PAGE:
# Homework Help: Hydrogen transition probability

Tags:
1. Jul 18, 2017

### svletana

Hello! I have the following problem I'm trying to solve:

1. The problem statement, all variables and given/known data
An Hydrogen atom in the state |100> is found between the plates of a capacitor, where the electric field (weak and uniform) is: $E(t) = \epsilon e^{-\alpha t / \tau}$.

Calculate the parameters of the potential ($\epsilon, \alpha, \tau$) so that for a time $t \gg \tau$ the transition probability to any of the n=2 states is equal to 0.1.

2. Relevant equations
The field is asumed to be in an arbitrary $r = (x,y,z)$ direction, so that $W = \epsilon e^{-\alpha t / \tau} r$.

The formula for transition probability is (using atomic units):
$$P = \left| \int_0^{T \gg \tau} e^{i \omega t} <100 | r | 21m> \epsilon e^{-\alpha t / \tau}dt \right|^2$$

where $\omega = \frac{E_{21m} - E_{100}}{\hbar} = \frac{-3}{4}$.

For the $<100|r|21m>$ elements we have the results, for each m:
$$<100|r|200> = 0$$
$$<100|r|210> = \frac{2^7 \sqrt{2} \hat{z}}{3^5}$$
$$<100|r|21\pm1> = \frac{2^7}{3^5}(\mp\hat{x} - i\hat{y})$$

3. The attempt at a solution
I solved the integral for an arbitrary m and l=1, calling the result of the $<100|r|21m>=\gamma$. Since it does not depend on t we can take it out of the integral along with all the constants. The integral is then:

$$P = \gamma^2 \epsilon^2 \left| \int_0^{T \gg \tau} e^{-\left( \frac{3i}{4} + \frac{\alpha}{\tau}\right)t} dt \right|^2$$

For which I solved and took the limit $T \rightarrow \infty$ and got the result:

$$\frac{\gamma^2 \epsilon^2}{\frac{9}{16} + \frac{\alpha^2}{\tau^2}}$$

Now, $\gamma^2 = \frac{2^{15}}{3^{10}}$ for any value of m. And that result must be equal to 0.1 according to the guidelines.

I don't see how I could possibly calculate 3 parameters from this equation, what am I missing? Thanks in advance!

2. Jul 18, 2017

### Dazed&Confused

Not that this is that much help but shouldn't the potential be proportional to $r \cos \theta$ not $r$? With this you get zero for $m=-1$, but the same otherwise.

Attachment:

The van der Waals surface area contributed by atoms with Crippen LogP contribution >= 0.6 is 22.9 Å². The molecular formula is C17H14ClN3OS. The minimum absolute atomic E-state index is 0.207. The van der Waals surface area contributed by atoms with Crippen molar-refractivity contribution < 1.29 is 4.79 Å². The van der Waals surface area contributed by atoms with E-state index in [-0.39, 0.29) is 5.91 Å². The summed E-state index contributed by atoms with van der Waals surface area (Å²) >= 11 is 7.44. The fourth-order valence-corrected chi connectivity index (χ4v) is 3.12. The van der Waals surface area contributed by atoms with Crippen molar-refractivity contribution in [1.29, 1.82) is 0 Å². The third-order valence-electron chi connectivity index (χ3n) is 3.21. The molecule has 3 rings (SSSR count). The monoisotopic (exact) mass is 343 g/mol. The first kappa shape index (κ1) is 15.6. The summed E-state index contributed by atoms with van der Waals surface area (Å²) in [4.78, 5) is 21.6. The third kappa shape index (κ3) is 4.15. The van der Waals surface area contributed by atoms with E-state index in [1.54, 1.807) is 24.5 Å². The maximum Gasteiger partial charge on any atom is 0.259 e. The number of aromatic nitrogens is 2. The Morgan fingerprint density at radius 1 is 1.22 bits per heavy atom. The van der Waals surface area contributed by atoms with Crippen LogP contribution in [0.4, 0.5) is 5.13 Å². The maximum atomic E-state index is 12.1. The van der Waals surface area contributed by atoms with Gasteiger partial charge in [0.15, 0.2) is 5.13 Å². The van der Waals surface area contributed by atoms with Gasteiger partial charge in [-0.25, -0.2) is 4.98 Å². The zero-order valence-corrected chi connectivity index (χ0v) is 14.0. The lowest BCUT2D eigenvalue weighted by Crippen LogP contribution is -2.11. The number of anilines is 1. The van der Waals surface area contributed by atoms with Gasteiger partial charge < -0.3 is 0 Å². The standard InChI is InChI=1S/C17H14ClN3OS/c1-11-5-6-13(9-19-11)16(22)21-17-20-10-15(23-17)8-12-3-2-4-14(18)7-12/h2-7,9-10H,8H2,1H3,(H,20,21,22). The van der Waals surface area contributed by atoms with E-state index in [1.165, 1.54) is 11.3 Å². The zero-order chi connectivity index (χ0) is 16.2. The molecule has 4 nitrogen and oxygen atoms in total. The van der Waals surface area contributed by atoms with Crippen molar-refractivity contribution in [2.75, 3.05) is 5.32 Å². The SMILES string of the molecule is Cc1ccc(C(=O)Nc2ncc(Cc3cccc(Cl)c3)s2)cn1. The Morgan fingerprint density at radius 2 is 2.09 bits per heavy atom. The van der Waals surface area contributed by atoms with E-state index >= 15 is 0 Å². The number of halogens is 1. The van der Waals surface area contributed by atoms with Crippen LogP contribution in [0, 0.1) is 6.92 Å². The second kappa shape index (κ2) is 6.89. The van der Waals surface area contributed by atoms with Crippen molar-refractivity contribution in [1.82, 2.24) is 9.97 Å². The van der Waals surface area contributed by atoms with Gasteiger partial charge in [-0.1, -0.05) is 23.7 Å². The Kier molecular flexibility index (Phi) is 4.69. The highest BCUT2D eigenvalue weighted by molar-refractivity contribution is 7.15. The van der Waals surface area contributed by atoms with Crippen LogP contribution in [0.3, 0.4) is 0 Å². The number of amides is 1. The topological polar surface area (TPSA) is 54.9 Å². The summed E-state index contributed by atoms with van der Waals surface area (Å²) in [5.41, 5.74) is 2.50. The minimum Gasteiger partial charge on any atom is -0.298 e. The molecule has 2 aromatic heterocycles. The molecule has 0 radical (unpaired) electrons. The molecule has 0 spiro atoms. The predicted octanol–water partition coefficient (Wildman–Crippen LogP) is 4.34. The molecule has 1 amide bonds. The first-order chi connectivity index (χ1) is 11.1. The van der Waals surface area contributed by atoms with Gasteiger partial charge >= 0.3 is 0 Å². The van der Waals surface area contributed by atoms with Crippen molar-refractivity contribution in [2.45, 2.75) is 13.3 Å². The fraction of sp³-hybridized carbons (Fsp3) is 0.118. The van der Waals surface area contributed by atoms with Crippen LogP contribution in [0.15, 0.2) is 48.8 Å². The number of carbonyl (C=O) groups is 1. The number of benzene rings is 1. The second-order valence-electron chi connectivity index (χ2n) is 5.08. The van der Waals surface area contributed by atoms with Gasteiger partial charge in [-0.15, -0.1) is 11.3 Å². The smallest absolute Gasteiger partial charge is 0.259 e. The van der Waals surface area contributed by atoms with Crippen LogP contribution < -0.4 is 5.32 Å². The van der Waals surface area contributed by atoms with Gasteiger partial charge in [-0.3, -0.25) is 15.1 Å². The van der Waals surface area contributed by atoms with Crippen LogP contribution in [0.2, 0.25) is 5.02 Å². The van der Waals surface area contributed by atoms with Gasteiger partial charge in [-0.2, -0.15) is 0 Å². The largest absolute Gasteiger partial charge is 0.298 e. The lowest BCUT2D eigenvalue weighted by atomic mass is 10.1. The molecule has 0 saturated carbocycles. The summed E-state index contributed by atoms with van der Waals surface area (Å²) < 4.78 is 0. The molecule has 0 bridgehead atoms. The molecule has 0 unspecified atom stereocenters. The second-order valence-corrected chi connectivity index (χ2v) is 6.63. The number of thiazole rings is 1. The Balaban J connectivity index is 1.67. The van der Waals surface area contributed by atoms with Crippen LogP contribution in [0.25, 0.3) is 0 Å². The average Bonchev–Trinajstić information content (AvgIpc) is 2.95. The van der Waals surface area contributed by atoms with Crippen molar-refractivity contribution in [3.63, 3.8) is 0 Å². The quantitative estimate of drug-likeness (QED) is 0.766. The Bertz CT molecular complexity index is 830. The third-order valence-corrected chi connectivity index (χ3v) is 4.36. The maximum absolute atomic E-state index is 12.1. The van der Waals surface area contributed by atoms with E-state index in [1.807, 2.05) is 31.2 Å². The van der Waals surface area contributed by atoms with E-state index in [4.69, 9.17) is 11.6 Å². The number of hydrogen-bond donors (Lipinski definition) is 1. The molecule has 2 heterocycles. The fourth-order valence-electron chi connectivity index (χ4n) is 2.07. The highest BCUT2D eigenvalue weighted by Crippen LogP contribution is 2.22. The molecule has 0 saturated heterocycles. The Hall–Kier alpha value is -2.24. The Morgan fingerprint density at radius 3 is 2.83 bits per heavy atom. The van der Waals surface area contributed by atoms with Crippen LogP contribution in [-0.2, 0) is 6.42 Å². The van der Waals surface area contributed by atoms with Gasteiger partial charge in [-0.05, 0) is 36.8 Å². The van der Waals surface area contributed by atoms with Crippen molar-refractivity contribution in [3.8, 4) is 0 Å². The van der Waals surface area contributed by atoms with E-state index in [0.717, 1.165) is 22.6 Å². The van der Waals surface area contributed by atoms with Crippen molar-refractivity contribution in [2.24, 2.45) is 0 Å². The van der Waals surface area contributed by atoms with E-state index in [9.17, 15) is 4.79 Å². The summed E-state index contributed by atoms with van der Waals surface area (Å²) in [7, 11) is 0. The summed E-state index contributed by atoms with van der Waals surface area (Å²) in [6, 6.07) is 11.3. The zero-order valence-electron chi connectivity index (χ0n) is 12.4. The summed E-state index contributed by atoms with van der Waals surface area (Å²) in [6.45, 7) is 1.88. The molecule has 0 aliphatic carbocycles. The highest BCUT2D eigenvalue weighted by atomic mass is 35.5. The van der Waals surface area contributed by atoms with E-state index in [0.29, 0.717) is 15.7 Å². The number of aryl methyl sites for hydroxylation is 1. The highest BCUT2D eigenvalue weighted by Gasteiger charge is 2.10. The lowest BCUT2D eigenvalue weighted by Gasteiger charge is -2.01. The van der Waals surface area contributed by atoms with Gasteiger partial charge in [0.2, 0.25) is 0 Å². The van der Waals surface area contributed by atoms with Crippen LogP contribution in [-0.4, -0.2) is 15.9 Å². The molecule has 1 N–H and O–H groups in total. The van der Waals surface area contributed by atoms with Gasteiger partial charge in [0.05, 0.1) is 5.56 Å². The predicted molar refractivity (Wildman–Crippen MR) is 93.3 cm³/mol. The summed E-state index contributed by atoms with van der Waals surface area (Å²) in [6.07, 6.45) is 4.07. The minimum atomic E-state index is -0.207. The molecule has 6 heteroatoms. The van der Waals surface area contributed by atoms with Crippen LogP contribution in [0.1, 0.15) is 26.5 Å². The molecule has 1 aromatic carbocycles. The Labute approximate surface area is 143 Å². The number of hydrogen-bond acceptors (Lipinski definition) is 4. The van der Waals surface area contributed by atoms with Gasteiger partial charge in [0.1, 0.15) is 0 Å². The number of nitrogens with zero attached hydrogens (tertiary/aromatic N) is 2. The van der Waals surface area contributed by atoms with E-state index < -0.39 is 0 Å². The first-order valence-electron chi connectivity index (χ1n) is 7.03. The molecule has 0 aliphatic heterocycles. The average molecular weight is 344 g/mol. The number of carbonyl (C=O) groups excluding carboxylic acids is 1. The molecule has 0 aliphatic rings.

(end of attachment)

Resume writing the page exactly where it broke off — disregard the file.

3. Jul 18, 2017

### svletana

Sorry, r would be a vector, for example r = xî + yĵ + zk, so you could have it in any of the three directions.

4. Jul 18, 2017

### Dazed&Confused

Ah ok. It's just I would have thought you take the inner product of the potential, that is, the potential is your operator.

5. Jul 18, 2017

### svletana

I just talked to my teacher and he said that i should choose the field going in the z direction so the only transition possible is to the |210> state and then choose parameters that would fit the problem... Guess that settles it :P

6. Jul 18, 2017

### Dazed&Confused

But I'm also not sure how you can get 3 parameters from one equation. It is strange that it says for any n=2 state though, when at least if l=1, m=0, you got 0 as the probability. Also perhaps that the electric field is weak needs to be employed.

7. Jul 18, 2017

### Dazed&Confused

Well that's what I did, hence $z = r \cos \theta$, however to me that didn't give an obvious solution.

8. Jul 18, 2017

### svletana

Would the parameters $\alpha = 3.67 \times 10^7$, $\epsilon = 1.93 \times 10^{11} \frac{V}{m}$ and $\tau = 1.109 \times 10^{-9}$ seconds work?

I had in mind that it would have to be an electric field strong enough to make the transition but not so big so hydrogen is ionized, a value of $\tau$ around the value of the half life for that transition, and calculating $\alpha$ with those two and the expression.

9. Jul 18, 2017

### Dazed&Confused

That sounds reasonable. The wording of question doesn't imply you have some freedom in choosing your parameters, but since the number of equations is under determined I would say you are likely right.

10. Jul 18, 2017

### svletana

Yeah I only really found out because I emailed my teacher asking how would I get 3 parameters from one equation, but that's exactly what he wrote...